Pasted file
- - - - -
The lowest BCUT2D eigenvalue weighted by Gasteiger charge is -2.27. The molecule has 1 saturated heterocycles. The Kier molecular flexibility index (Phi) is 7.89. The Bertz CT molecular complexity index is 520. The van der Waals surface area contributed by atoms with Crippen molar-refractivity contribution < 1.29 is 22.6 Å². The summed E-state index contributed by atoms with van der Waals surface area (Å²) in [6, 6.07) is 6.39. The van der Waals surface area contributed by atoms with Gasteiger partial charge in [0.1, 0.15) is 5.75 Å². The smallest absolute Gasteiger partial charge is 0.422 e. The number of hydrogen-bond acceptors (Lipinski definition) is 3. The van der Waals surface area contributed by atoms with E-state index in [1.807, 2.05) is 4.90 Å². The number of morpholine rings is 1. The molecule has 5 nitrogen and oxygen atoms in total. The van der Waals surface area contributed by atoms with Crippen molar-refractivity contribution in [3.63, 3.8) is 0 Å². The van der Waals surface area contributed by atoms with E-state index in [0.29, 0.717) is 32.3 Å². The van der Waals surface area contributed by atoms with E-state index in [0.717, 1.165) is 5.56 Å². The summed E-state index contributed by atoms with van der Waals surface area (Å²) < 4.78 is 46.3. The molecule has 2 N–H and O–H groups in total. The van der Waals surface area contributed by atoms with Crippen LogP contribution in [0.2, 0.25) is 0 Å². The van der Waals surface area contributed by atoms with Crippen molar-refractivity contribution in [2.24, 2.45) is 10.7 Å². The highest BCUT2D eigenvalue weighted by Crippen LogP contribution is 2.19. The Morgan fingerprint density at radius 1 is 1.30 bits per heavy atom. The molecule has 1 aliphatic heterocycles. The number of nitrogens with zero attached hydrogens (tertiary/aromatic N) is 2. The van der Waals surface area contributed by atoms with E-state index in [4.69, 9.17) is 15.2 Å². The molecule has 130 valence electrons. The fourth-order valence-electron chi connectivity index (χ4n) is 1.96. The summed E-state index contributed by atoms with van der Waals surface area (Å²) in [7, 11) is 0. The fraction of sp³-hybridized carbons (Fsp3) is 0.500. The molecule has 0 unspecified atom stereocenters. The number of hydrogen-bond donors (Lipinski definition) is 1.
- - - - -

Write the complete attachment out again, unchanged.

The lowest BCUT2D eigenvalue weighted by Gasteiger charge is -2.27. The molecule has 1 saturated heterocycles. The Kier molecular flexibility index (Phi) is 7.89. The Bertz CT molecular complexity index is 520. The van der Waals surface area contributed by atoms with Crippen molar-refractivity contribution < 1.29 is 22.6 Å². The summed E-state index contributed by atoms with van der Waals surface area (Å²) in [6, 6.07) is 6.39. The van der Waals surface area contributed by atoms with Gasteiger partial charge in [0.1, 0.15) is 5.75 Å². The smallest absolute Gasteiger partial charge is 0.422 e. The number of hydrogen-bond acceptors (Lipinski definition) is 3. The van der Waals surface area contributed by atoms with E-state index in [1.807, 2.05) is 4.90 Å². The number of morpholine rings is 1. The molecule has 5 nitrogen and oxygen atoms in total. The van der Waals surface area contributed by atoms with Crippen molar-refractivity contribution in [3.63, 3.8) is 0 Å². The van der Waals surface area contributed by atoms with E-state index in [0.29, 0.717) is 32.3 Å². The van der Waals surface area contributed by atoms with E-state index in [0.717, 1.165) is 5.56 Å². The summed E-state index contributed by atoms with van der Waals surface area (Å²) < 4.78 is 46.3. The molecule has 2 N–H and O–H groups in total. The van der Waals surface area contributed by atoms with Crippen LogP contribution in [0.2, 0.25) is 0 Å². The van der Waals surface area contributed by atoms with Crippen molar-refractivity contribution in [2.24, 2.45) is 10.7 Å². The highest BCUT2D eigenvalue weighted by Crippen LogP contribution is 2.19. The Morgan fingerprint density at radius 1 is 1.30 bits per heavy atom. The molecule has 1 aliphatic heterocycles. The number of nitrogens with zero attached hydrogens (tertiary/aromatic N) is 2. The van der Waals surface area contributed by atoms with E-state index in [4.69, 9.17) is 15.2 Å². The molecule has 130 valence electrons. The fourth-order valence-electron chi connectivity index (χ4n) is 1.96. The summed E-state index contributed by atoms with van der Waals surface area (Å²) in [7, 11) is 0. The fraction of sp³-hybridized carbons (Fsp3) is 0.500. The molecule has 0 unspecified atom stereocenters. The number of hydrogen-bond donors (Lipinski definition) is 1.